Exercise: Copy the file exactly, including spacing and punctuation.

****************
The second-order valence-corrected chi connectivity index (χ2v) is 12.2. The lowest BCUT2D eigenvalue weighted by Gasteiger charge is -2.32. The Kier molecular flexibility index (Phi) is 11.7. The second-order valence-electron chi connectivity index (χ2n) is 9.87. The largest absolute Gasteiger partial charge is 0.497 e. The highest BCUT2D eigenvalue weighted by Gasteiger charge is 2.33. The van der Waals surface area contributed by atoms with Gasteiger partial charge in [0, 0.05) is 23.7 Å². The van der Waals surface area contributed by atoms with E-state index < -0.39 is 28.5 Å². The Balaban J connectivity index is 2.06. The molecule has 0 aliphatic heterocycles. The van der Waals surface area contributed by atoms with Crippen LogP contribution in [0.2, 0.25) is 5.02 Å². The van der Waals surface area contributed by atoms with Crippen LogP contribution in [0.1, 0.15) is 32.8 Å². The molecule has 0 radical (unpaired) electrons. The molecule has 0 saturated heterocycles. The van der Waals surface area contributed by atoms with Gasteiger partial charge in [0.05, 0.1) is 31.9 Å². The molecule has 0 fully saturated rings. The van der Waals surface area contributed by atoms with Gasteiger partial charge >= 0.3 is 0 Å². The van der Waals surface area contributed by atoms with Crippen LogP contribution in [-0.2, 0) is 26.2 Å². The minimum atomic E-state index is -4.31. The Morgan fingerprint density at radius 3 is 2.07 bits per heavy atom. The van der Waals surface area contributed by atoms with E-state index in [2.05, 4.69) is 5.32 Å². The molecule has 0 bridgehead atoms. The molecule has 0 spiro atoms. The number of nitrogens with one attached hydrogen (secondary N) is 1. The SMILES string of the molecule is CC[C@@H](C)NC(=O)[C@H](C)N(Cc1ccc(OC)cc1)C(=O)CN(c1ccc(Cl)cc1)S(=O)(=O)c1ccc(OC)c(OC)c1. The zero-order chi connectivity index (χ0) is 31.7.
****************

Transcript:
The second-order valence-corrected chi connectivity index (χ2v) is 12.2. The lowest BCUT2D eigenvalue weighted by Gasteiger charge is -2.32. The Kier molecular flexibility index (Phi) is 11.7. The second-order valence-electron chi connectivity index (χ2n) is 9.87. The largest absolute Gasteiger partial charge is 0.497 e. The highest BCUT2D eigenvalue weighted by Gasteiger charge is 2.33. The van der Waals surface area contributed by atoms with Gasteiger partial charge in [0, 0.05) is 23.7 Å². The van der Waals surface area contributed by atoms with E-state index < -0.39 is 28.5 Å². The Balaban J connectivity index is 2.06. The molecule has 0 aliphatic heterocycles. The van der Waals surface area contributed by atoms with Crippen LogP contribution in [0.2, 0.25) is 5.02 Å². The van der Waals surface area contributed by atoms with Crippen LogP contribution in [0.1, 0.15) is 32.8 Å². The molecule has 0 radical (unpaired) electrons. The molecule has 0 saturated heterocycles. The van der Waals surface area contributed by atoms with Gasteiger partial charge in [0.05, 0.1) is 31.9 Å². The molecule has 0 fully saturated rings. The van der Waals surface area contributed by atoms with Gasteiger partial charge >= 0.3 is 0 Å². The van der Waals surface area contributed by atoms with Crippen LogP contribution in [-0.2, 0) is 26.2 Å². The minimum atomic E-state index is -4.31. The Morgan fingerprint density at radius 3 is 2.07 bits per heavy atom. The van der Waals surface area contributed by atoms with E-state index in [2.05, 4.69) is 5.32 Å². The molecule has 0 bridgehead atoms. The molecule has 0 spiro atoms. The number of nitrogens with one attached hydrogen (secondary N) is 1. The SMILES string of the molecule is CC[C@@H](C)NC(=O)[C@H](C)N(Cc1ccc(OC)cc1)C(=O)CN(c1ccc(Cl)cc1)S(=O)(=O)c1ccc(OC)c(OC)c1. The zero-order chi connectivity index (χ0) is 31.7.